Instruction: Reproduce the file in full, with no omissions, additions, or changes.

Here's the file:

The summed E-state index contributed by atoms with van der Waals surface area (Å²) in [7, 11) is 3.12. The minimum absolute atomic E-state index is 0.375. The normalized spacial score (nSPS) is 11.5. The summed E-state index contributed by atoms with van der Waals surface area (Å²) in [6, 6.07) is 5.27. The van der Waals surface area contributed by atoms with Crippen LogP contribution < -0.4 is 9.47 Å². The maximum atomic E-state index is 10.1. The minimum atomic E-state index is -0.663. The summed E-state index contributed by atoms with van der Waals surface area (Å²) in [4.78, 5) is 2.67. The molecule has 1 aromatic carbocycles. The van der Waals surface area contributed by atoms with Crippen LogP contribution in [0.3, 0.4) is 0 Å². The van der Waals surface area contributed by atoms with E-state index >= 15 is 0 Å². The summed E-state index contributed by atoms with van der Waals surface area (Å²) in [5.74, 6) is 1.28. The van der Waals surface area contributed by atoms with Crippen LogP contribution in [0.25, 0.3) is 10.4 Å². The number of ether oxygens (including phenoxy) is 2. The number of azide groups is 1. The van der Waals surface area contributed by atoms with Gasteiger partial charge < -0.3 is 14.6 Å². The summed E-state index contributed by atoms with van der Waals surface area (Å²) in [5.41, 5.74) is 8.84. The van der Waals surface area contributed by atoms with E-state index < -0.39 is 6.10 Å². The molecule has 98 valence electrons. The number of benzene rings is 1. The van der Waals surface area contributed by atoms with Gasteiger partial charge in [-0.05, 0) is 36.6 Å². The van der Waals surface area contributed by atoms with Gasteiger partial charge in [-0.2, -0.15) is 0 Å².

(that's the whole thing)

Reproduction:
The summed E-state index contributed by atoms with van der Waals surface area (Å²) in [7, 11) is 3.12. The minimum absolute atomic E-state index is 0.375. The normalized spacial score (nSPS) is 11.5. The summed E-state index contributed by atoms with van der Waals surface area (Å²) in [6, 6.07) is 5.27. The van der Waals surface area contributed by atoms with Crippen LogP contribution < -0.4 is 9.47 Å². The maximum atomic E-state index is 10.1. The minimum atomic E-state index is -0.663. The summed E-state index contributed by atoms with van der Waals surface area (Å²) in [4.78, 5) is 2.67. The molecule has 1 aromatic carbocycles. The van der Waals surface area contributed by atoms with Crippen LogP contribution in [0.3, 0.4) is 0 Å². The van der Waals surface area contributed by atoms with E-state index >= 15 is 0 Å². The summed E-state index contributed by atoms with van der Waals surface area (Å²) in [5.74, 6) is 1.28. The van der Waals surface area contributed by atoms with Crippen LogP contribution in [0.25, 0.3) is 10.4 Å². The number of ether oxygens (including phenoxy) is 2. The number of azide groups is 1. The van der Waals surface area contributed by atoms with Gasteiger partial charge < -0.3 is 14.6 Å². The summed E-state index contributed by atoms with van der Waals surface area (Å²) in [5.41, 5.74) is 8.84. The van der Waals surface area contributed by atoms with E-state index < -0.39 is 6.10 Å². The molecule has 98 valence electrons. The number of benzene rings is 1. The van der Waals surface area contributed by atoms with Gasteiger partial charge in [-0.05, 0) is 36.6 Å². The van der Waals surface area contributed by atoms with Gasteiger partial charge in [-0.2, -0.15) is 0 Å².